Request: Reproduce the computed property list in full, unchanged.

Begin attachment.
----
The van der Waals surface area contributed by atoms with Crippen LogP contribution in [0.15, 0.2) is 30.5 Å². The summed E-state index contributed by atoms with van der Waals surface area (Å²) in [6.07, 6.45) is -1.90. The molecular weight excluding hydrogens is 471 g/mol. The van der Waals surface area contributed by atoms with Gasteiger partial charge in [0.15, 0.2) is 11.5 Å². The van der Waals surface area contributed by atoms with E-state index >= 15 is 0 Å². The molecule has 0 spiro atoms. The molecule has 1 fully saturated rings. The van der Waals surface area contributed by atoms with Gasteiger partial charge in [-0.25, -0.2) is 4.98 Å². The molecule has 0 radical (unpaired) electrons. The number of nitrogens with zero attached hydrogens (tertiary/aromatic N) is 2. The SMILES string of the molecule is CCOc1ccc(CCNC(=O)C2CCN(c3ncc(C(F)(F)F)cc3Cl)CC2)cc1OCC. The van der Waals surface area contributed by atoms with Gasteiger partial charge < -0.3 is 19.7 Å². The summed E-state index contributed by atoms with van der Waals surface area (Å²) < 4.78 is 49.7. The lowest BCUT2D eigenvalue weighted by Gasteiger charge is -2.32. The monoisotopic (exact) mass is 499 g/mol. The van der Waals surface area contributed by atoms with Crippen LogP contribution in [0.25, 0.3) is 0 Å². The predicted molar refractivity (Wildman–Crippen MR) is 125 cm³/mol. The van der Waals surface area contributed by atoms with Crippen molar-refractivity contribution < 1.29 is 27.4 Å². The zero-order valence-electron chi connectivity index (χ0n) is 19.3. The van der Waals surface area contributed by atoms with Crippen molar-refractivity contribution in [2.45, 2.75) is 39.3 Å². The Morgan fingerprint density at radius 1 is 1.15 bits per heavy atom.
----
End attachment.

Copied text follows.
The van der Waals surface area contributed by atoms with Crippen LogP contribution in [0.15, 0.2) is 30.5 Å². The summed E-state index contributed by atoms with van der Waals surface area (Å²) in [6.07, 6.45) is -1.90. The molecular weight excluding hydrogens is 471 g/mol. The van der Waals surface area contributed by atoms with Gasteiger partial charge in [0.15, 0.2) is 11.5 Å². The van der Waals surface area contributed by atoms with E-state index >= 15 is 0 Å². The molecule has 0 spiro atoms. The molecule has 1 fully saturated rings. The van der Waals surface area contributed by atoms with Gasteiger partial charge in [-0.25, -0.2) is 4.98 Å². The molecule has 0 radical (unpaired) electrons. The number of nitrogens with zero attached hydrogens (tertiary/aromatic N) is 2. The SMILES string of the molecule is CCOc1ccc(CCNC(=O)C2CCN(c3ncc(C(F)(F)F)cc3Cl)CC2)cc1OCC. The van der Waals surface area contributed by atoms with Gasteiger partial charge < -0.3 is 19.7 Å². The summed E-state index contributed by atoms with van der Waals surface area (Å²) < 4.78 is 49.7. The lowest BCUT2D eigenvalue weighted by Gasteiger charge is -2.32. The monoisotopic (exact) mass is 499 g/mol. The van der Waals surface area contributed by atoms with Crippen LogP contribution in [0.25, 0.3) is 0 Å². The predicted molar refractivity (Wildman–Crippen MR) is 125 cm³/mol. The van der Waals surface area contributed by atoms with Crippen molar-refractivity contribution < 1.29 is 27.4 Å². The zero-order valence-electron chi connectivity index (χ0n) is 19.3. The van der Waals surface area contributed by atoms with Crippen molar-refractivity contribution in [2.45, 2.75) is 39.3 Å². The Morgan fingerprint density at radius 1 is 1.15 bits per heavy atom.